The dusty town of Tierra Amarilla perches in the shadows of the Sangre de Cristo Mountains. Here, five decades ago, this poor northern New Mexico community saw one of the most violent clashes in civil rights history when armed Mexican American ranchers raided a courthouse in a dispute over land grants. It shocked the nation and helped trigger the Chicano Movement.
Today, there’s almost nothing in town to honor this historic moment, except for graffiti art on an abandoned gas station and a sentence on a marker. There’s also almost no public art about the event anywhere.
As monuments and statues fall across the United States, activists and towns are left wondering what to do with empty spaces that once honored historic figures tied to Confederate generals and Spanish conquistadors. They also are debating how to remember civil rights figures and events in areas where they have been forgotten.
The opportunity to reimagine spaces has created a debate: whose history should the U.S. now honor and why? Should anything go on those empty podiums at all?
Some advocates say monuments to the late U.S. Rep. Barbara Jordan or Mexican American civil rights leader Dolores Huerta should replace the fallen statues. Others say World War II Marine Sgt. Miguel Trujillo Sr., a member of the Isleta Pueblo who sued to get Native Americans the right to vote in New Mexico, or former slave-turned-abolitionist Olaudah Equiano should have monuments erected in their honor. Christy Symington, a London-based sculptor, has already created an image of Equiano that some advocates say should be replicated in now empty spaces.
“I almost think the pedestals just need to be left there (empty),” said Rev. Rob W. Lee, a senior pastor of Unifour Church in Newton, North Carolina, and a descendant of Confederate Gen. Robert E. Lee, who now speaks out against Confederate monuments.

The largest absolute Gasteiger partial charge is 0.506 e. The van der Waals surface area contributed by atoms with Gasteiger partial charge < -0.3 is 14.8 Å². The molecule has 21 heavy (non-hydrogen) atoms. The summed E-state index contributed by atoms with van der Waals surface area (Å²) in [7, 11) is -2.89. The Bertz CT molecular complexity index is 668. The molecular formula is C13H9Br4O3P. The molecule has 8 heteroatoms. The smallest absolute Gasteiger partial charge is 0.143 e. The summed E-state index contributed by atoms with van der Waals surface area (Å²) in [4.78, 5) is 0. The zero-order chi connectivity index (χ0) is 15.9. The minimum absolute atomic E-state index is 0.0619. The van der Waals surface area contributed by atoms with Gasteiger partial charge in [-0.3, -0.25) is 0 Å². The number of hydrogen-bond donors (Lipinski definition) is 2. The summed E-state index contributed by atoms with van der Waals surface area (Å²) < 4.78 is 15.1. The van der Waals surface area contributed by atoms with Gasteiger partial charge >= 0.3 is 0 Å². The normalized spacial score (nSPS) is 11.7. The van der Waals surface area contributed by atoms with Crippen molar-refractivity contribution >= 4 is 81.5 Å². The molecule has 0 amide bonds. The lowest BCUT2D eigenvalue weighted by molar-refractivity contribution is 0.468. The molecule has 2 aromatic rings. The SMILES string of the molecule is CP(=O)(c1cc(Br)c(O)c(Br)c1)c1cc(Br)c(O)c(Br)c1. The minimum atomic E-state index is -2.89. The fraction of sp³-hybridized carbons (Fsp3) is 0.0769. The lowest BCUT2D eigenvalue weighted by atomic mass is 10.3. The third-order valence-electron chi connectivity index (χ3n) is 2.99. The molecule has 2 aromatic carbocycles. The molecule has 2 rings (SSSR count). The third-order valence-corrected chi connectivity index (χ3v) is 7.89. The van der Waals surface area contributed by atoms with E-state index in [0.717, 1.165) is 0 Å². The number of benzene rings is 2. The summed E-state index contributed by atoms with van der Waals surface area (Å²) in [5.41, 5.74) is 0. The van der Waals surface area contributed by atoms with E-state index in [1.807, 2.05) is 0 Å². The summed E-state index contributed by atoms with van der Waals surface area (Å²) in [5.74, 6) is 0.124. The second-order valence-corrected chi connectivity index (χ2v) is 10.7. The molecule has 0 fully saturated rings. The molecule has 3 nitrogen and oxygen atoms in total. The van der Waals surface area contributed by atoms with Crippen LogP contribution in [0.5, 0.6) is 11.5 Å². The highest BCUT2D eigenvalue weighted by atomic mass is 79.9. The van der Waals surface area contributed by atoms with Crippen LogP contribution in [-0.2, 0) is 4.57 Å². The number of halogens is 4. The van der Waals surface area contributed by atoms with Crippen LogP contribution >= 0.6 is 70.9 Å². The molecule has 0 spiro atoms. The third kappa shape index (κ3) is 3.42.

Lee said he sees the toppling of Confederate statues with Black Lives Matter graffiti as a move to reclaim Black lives from white supremacy. “I think it’s quite beautiful,” Lee said. “Leave it like that.”
Brett Chapman, a Tulsa, Oklahoma, attorney and descendant of Standing Bear, a Ponca chief and civil rights leader, said he’d like to see the fallen statues replaced by largely unknown social justice advocates. “There are so many people we can honor that will show how we’ve overcome oppression,” Chapman said. “It’ll be a chance for us to learn and reflect.”
On Saturday, protesters in Baltimore pulled down a statue of Christopher Columbus and threw it into the city’s Inner Harbor. That followed other episodes of Confederate and Spanish colonial statues getting toppled last month by demonstrators or after officials ordered their removal.
It’s also led to statues of Presidents George Washington and Ulysses S. Grant getting vandalized.
That has given some supporters of anti-racism protests pause. Cultural critic Thomas Chatterton Williams, the author of “Self-Portrait in Black and White,” said he understood the need to remove Confederate monuments but is uncomfortable with the vandalism of statues honoring the Founding Fathers and American Union Civil War figures.
“Mobs in the street tearing down Ulysses S. Grant statues is a really chilling sight,” Williams said. “We should understand the context (of history). But erasing these men from the public sphere seems like a bad road to go down to me.”
In Williamsburg, the fate of the Confederate memorial at Bicentennial Park is up for public hearing on July 14 at 2 p.m. For more information, visit Williamsburg online.
The monument was first erected in 1908 by the Daughters of the Confederacy and is dedicated Williamsburg and James City County’s Confederate soldiers and sailors. But this monument and others across the country was erected during an era when the children of Confederate soldiers were still holding onto values that erased African Americans, said Stephanie Arduini, deputy director of the American Civil War Museum.
Vanessa Fonseca-Chávez, an assistant English professor at Arizona State University and author of the upcoming book “Colonial Legacies in Chicana/o Literature and Culture: Looking Through the Kaleidoscope,” said she can see the spaces honoring people who are not famous.
“What about the people who are living and breathing right now who made this place what it is today?” Fonseca-Chávez said. “Not a famous person. Just who we are. I think that could go a long way.”
Russell Contreras is a writer for The Associated Press. He is a member of the AP’s Race and Ethnicity Team.
WYDaily contributed to this report.
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